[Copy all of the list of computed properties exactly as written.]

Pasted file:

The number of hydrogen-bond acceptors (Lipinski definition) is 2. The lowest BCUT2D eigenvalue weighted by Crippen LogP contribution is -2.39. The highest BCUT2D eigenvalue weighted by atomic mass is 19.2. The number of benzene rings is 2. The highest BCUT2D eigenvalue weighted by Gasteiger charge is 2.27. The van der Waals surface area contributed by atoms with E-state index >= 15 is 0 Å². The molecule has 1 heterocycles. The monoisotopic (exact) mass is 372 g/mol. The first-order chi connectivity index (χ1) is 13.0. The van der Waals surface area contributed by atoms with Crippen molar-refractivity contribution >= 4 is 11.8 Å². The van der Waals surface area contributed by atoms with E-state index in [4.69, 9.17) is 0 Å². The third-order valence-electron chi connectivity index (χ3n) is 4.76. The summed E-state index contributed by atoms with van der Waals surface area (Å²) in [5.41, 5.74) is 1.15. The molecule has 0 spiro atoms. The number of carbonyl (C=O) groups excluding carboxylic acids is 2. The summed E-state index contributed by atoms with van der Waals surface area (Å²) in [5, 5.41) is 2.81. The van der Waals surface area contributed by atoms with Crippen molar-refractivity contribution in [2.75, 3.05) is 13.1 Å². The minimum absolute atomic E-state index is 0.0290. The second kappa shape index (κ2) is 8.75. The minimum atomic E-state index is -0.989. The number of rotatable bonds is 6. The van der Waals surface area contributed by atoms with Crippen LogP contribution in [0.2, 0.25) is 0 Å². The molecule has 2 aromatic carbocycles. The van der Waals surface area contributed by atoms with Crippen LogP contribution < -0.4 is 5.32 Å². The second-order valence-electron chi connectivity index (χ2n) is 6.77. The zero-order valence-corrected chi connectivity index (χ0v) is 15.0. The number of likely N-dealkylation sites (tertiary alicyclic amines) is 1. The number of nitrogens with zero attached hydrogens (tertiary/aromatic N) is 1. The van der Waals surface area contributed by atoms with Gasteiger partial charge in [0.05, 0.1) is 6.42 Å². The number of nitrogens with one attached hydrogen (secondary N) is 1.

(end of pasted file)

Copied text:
The number of hydrogen-bond acceptors (Lipinski definition) is 2. The lowest BCUT2D eigenvalue weighted by Crippen LogP contribution is -2.39. The highest BCUT2D eigenvalue weighted by atomic mass is 19.2. The number of benzene rings is 2. The highest BCUT2D eigenvalue weighted by Gasteiger charge is 2.27. The van der Waals surface area contributed by atoms with E-state index >= 15 is 0 Å². The molecule has 1 heterocycles. The monoisotopic (exact) mass is 372 g/mol. The first-order chi connectivity index (χ1) is 13.0. The van der Waals surface area contributed by atoms with Crippen molar-refractivity contribution >= 4 is 11.8 Å². The van der Waals surface area contributed by atoms with E-state index in [4.69, 9.17) is 0 Å². The third-order valence-electron chi connectivity index (χ3n) is 4.76. The summed E-state index contributed by atoms with van der Waals surface area (Å²) in [5.41, 5.74) is 1.15. The molecule has 0 spiro atoms. The number of carbonyl (C=O) groups excluding carboxylic acids is 2. The summed E-state index contributed by atoms with van der Waals surface area (Å²) in [5, 5.41) is 2.81. The van der Waals surface area contributed by atoms with Crippen molar-refractivity contribution in [2.75, 3.05) is 13.1 Å². The minimum absolute atomic E-state index is 0.0290. The second kappa shape index (κ2) is 8.75. The minimum atomic E-state index is -0.989. The number of rotatable bonds is 6. The van der Waals surface area contributed by atoms with Crippen LogP contribution in [0.2, 0.25) is 0 Å². The molecule has 2 aromatic carbocycles. The van der Waals surface area contributed by atoms with Crippen LogP contribution < -0.4 is 5.32 Å². The second-order valence-electron chi connectivity index (χ2n) is 6.77. The zero-order valence-corrected chi connectivity index (χ0v) is 15.0. The number of likely N-dealkylation sites (tertiary alicyclic amines) is 1. The number of nitrogens with zero attached hydrogens (tertiary/aromatic N) is 1. The van der Waals surface area contributed by atoms with Gasteiger partial charge in [0.05, 0.1) is 6.42 Å². The number of nitrogens with one attached hydrogen (secondary N) is 1.